Astronomers at the University of Washington have been using the exoplanet system known as TRAPPIST-1 as a laboratory, not for studying the planets in the system itself, but for learning how the James Webb Space Telescope might detect and study the atmospheres of the planets in the system. The study was led by Jacob Lusting-Yaeger and found that the James Webb telescope might be able to learn information about the atmospheres of planets in TRAPPIST-1 in its first year of operation.
The team says that the James Webb telescope is built and it has an idea how the telescope will operate. The team used computer modeling to determine the most efficient way to use the telescope to answer the most basic question they want an answer to. That question is, do the planets have atmospheres.
The TRAPPIST-1 system is 39 light-years away from Earth in the constellation of Aquarius. The system is interesting to astronomers because it has seven rocky, Earth-like planets orbiting a host star. Three of the planets are in the star’s habitable zone.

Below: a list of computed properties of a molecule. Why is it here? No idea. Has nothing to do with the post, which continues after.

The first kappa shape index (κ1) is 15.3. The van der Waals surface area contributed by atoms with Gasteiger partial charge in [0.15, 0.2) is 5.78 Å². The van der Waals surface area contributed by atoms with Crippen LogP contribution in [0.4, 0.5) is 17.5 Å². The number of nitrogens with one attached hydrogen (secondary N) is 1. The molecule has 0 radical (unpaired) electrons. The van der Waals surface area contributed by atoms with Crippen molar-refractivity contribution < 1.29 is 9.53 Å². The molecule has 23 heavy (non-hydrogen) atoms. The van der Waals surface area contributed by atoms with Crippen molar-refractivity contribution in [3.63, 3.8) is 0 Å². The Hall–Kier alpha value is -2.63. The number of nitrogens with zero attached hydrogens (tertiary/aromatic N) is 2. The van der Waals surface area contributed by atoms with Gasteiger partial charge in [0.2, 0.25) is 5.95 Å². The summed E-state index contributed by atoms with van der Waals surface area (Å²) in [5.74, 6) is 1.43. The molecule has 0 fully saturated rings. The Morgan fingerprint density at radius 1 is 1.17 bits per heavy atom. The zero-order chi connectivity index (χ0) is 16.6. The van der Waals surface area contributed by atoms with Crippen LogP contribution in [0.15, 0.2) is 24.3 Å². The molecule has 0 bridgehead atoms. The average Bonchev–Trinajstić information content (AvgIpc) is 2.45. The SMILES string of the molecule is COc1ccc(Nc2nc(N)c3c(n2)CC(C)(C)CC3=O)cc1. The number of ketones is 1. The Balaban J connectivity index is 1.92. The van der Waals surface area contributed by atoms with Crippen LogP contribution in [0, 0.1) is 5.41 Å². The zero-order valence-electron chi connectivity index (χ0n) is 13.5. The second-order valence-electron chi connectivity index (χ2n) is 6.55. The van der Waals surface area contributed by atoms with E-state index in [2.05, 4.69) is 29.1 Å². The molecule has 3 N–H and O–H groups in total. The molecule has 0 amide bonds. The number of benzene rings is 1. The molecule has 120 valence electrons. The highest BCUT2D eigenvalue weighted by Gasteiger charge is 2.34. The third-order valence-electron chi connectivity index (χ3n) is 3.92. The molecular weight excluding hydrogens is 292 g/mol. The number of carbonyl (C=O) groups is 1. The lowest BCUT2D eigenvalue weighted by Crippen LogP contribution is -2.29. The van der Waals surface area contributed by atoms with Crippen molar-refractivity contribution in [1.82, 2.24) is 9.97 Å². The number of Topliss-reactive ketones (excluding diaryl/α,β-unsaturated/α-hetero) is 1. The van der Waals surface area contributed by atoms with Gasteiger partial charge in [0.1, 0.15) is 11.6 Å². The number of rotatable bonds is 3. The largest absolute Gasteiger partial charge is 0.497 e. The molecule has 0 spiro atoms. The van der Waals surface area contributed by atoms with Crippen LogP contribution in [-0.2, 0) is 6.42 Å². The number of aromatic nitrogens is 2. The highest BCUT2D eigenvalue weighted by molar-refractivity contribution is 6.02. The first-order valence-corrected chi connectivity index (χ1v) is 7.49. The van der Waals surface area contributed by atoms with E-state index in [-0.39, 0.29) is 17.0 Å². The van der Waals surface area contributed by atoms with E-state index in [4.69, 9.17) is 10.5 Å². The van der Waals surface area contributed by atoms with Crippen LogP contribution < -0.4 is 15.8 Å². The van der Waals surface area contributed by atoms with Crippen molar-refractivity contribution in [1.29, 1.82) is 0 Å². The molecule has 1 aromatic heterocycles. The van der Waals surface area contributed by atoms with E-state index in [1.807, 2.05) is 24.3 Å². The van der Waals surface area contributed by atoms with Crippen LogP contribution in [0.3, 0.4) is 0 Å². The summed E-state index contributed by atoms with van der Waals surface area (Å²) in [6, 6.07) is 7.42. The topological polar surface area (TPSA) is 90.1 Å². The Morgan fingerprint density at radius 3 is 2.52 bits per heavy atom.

One of the biggest questions about the TRAPPIST-1 system now is if the planets even have atmospheres. The star was much hotter when it formed than it is now and would have subjected all seven planets to ocean, ice, and atmospheric loss in the past.
The team says that once the planets have been confirmed to have atmospheres, scientists can then learn about the atmosphere of each planet. The team thinks that the James Webb telescope could learn a lot about the planets in a short period.
The astronomers think that the telescope could use its onboard tool called the Near-Infrared Spectrograph to detect the atmospheres of all seven TRAPPIST-1 planets with ten of fewer transits, assuming they have cloud-free atmospheres.
If the planets have global enshrouding clouds like Venus, detecting atmospheres might take 30 transits. Even if clouds are a factor, the telescope is still capable of detecting atmospheres of the planets. The telescope might also determine if the planets lost significant amounts of water in the past.